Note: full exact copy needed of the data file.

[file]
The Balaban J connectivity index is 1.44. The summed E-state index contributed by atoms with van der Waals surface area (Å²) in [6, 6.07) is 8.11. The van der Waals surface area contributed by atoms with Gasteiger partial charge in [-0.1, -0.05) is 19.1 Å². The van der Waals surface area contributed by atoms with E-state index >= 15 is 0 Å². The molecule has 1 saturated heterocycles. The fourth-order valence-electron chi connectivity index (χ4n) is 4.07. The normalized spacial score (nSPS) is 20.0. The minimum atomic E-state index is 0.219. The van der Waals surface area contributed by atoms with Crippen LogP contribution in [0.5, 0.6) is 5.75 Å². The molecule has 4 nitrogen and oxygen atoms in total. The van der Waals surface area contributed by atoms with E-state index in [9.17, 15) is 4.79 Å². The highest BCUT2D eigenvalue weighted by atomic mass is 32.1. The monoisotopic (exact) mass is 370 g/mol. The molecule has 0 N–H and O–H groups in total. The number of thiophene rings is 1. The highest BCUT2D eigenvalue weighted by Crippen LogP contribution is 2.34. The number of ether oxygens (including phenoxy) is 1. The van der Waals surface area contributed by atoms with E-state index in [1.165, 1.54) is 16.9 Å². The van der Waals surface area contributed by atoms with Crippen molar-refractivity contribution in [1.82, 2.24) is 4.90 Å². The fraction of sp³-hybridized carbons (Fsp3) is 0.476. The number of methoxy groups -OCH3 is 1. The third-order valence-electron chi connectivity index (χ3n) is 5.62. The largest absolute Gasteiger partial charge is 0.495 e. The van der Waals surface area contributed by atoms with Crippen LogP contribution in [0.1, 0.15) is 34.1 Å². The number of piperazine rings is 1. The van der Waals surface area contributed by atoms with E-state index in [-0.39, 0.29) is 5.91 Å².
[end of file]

The Balaban J connectivity index is 1.44. The summed E-state index contributed by atoms with van der Waals surface area (Å²) in [6, 6.07) is 8.11. The van der Waals surface area contributed by atoms with Gasteiger partial charge in [-0.1, -0.05) is 19.1 Å². The van der Waals surface area contributed by atoms with E-state index >= 15 is 0 Å². The molecule has 1 saturated heterocycles. The fourth-order valence-electron chi connectivity index (χ4n) is 4.07. The normalized spacial score (nSPS) is 20.0. The minimum atomic E-state index is 0.219. The van der Waals surface area contributed by atoms with Crippen LogP contribution in [0.5, 0.6) is 5.75 Å². The molecule has 4 nitrogen and oxygen atoms in total. The van der Waals surface area contributed by atoms with E-state index in [9.17, 15) is 4.79 Å². The highest BCUT2D eigenvalue weighted by atomic mass is 32.1. The monoisotopic (exact) mass is 370 g/mol. The molecule has 0 N–H and O–H groups in total. The number of thiophene rings is 1. The highest BCUT2D eigenvalue weighted by Crippen LogP contribution is 2.34. The number of ether oxygens (including phenoxy) is 1. The van der Waals surface area contributed by atoms with E-state index in [1.165, 1.54) is 16.9 Å². The van der Waals surface area contributed by atoms with Crippen molar-refractivity contribution in [1.82, 2.24) is 4.90 Å². The fraction of sp³-hybridized carbons (Fsp3) is 0.476. The number of methoxy groups -OCH3 is 1. The third-order valence-electron chi connectivity index (χ3n) is 5.62. The largest absolute Gasteiger partial charge is 0.495 e. The van der Waals surface area contributed by atoms with Crippen LogP contribution in [0.1, 0.15) is 34.1 Å². The number of piperazine rings is 1. The van der Waals surface area contributed by atoms with E-state index in [-0.39, 0.29) is 5.91 Å².